Late in his life, Henry Fonda was magnificent as the curmudgeonly patriarch in “On Golden Pond.” Mickey Rooney was less than stellar when asked to basically play himself — an old coot in “Night at the Museum.”
In last week’s student-faculty game at Hampstead Middle School, I was mostly Mickey Rooney, with a dash of Henry Fonda on the side.
I suspect Henry Fonda honed his craft throughout his long career. How else can you explain the range of an actor who played opposite Lucille Ball in the family comedy “Yours, Mine and Ours,” and in the same year, 1968, personified evil as a hired gun in “Once Upon A Time in the West?”
My basketball career was mostly hit or miss, whether playing H.O.R.S.E. on the playground or during three-on-three games on a gravel court with a bent rim. But set to perform on a big stage before a crowd, I knew I had to work the kinks out beforehand, or risk getting slammed by my biggest critics — my sixth-grade students.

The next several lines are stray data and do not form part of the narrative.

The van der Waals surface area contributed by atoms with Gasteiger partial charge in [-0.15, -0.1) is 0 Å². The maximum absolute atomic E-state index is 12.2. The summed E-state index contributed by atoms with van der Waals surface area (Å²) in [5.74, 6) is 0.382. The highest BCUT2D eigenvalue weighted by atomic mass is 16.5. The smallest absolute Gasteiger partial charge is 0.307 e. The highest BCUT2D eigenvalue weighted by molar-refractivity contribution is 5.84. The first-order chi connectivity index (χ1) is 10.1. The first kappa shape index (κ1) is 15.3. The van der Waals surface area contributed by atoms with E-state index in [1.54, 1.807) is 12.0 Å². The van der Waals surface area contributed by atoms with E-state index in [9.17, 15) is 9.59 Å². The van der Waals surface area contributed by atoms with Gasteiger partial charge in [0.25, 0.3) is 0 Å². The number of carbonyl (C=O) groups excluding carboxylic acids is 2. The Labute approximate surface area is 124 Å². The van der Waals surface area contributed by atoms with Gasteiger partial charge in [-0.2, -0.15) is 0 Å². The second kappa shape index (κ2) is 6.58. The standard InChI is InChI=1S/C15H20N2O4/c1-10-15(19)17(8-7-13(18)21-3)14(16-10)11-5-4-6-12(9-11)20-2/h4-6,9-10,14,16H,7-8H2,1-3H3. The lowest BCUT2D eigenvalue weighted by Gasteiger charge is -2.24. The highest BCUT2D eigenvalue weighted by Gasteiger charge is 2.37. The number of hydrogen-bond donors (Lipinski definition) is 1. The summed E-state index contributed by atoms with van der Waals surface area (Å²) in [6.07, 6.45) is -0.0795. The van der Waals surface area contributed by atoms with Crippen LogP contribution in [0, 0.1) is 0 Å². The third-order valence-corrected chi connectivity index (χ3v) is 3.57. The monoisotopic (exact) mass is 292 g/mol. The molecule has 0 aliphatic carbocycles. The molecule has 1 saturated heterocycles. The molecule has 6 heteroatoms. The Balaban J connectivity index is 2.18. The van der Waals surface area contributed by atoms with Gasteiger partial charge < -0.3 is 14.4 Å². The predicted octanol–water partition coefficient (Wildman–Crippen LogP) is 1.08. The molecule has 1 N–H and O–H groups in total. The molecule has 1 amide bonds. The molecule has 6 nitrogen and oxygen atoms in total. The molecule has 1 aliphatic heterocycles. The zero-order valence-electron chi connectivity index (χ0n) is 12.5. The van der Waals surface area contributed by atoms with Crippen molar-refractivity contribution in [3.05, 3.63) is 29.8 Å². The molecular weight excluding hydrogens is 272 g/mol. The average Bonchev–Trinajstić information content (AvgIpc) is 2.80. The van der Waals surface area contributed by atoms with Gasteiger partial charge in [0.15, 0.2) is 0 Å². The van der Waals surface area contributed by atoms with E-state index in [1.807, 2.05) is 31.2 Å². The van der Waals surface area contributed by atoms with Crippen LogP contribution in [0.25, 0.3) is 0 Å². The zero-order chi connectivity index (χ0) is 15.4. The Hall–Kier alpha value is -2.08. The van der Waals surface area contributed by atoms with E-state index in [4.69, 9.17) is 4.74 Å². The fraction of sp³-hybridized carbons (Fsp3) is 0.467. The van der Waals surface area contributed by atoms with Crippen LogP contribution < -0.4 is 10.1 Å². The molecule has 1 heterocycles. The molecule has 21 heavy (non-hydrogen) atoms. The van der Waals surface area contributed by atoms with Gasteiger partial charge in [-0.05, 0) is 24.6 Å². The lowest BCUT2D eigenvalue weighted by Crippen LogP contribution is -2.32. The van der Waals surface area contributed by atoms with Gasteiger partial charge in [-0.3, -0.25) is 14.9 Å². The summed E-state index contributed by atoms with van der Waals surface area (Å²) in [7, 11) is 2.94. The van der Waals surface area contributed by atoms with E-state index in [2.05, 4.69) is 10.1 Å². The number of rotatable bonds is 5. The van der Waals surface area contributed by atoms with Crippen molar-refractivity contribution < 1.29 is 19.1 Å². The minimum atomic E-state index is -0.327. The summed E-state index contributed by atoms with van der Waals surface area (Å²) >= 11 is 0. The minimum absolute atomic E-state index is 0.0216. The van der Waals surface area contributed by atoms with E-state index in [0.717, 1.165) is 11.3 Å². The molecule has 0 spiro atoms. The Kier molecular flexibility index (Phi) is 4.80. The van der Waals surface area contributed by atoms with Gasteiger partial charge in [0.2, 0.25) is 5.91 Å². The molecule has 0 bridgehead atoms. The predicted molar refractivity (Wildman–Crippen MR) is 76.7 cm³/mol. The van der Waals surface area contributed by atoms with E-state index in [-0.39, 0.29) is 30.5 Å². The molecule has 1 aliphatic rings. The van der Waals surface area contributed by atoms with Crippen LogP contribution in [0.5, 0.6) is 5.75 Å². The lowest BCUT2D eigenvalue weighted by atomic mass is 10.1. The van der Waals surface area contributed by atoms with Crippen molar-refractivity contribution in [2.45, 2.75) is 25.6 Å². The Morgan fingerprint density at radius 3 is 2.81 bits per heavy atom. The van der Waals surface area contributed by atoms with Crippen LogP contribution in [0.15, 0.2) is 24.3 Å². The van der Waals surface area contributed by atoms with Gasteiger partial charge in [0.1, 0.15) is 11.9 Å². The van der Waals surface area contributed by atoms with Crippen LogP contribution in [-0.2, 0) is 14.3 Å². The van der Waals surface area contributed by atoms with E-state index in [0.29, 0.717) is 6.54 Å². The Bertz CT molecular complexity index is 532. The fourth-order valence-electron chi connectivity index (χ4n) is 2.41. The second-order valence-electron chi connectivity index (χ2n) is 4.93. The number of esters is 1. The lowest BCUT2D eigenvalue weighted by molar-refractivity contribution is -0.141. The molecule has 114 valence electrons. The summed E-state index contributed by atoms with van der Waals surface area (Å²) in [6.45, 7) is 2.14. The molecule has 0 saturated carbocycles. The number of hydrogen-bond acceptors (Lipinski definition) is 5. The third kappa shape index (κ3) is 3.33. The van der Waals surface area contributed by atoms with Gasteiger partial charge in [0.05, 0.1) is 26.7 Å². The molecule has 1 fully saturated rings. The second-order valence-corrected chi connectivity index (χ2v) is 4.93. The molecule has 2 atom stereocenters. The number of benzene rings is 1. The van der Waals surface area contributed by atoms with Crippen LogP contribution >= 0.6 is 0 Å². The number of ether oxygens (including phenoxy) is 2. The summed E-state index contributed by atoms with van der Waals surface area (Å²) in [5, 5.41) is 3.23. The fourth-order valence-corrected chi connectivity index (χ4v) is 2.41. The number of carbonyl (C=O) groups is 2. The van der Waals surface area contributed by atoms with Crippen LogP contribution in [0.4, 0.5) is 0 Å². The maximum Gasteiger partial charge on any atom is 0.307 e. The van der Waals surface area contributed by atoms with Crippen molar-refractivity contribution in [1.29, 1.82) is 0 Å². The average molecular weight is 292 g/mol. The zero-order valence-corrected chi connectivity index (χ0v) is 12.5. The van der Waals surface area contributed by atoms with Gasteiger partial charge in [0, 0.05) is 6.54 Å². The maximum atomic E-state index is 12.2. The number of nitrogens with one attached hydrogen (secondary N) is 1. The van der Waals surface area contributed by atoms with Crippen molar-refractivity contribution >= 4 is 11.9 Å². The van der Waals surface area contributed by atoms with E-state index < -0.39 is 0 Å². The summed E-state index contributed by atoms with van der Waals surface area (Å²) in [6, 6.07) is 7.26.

But like the Mickster in the twilight of his career, my ball-playing colleagues at HMS just showed up before tip-off at 6:30. I was in an empty gym at 4, shooting jump shots and foul shots, and finding the sweet spot on the backboard so I’d be able to bank a few in. Remember, it took several takes in the icy waters of Squam Lake before Henry Fonda nailed that boat-crash scene in “On Golden Pond.”
In my first appearance in the game, I got the ball in the left corner, 18 feet from the rim. I squared my shoulders and fired. Swish. A moment later, I snagged a rebound and kissed it off the backboard for an easy two-pointer. I was Henry Fonda as Tom Joad in “The Grapes of Wrath” — humble yet heroic.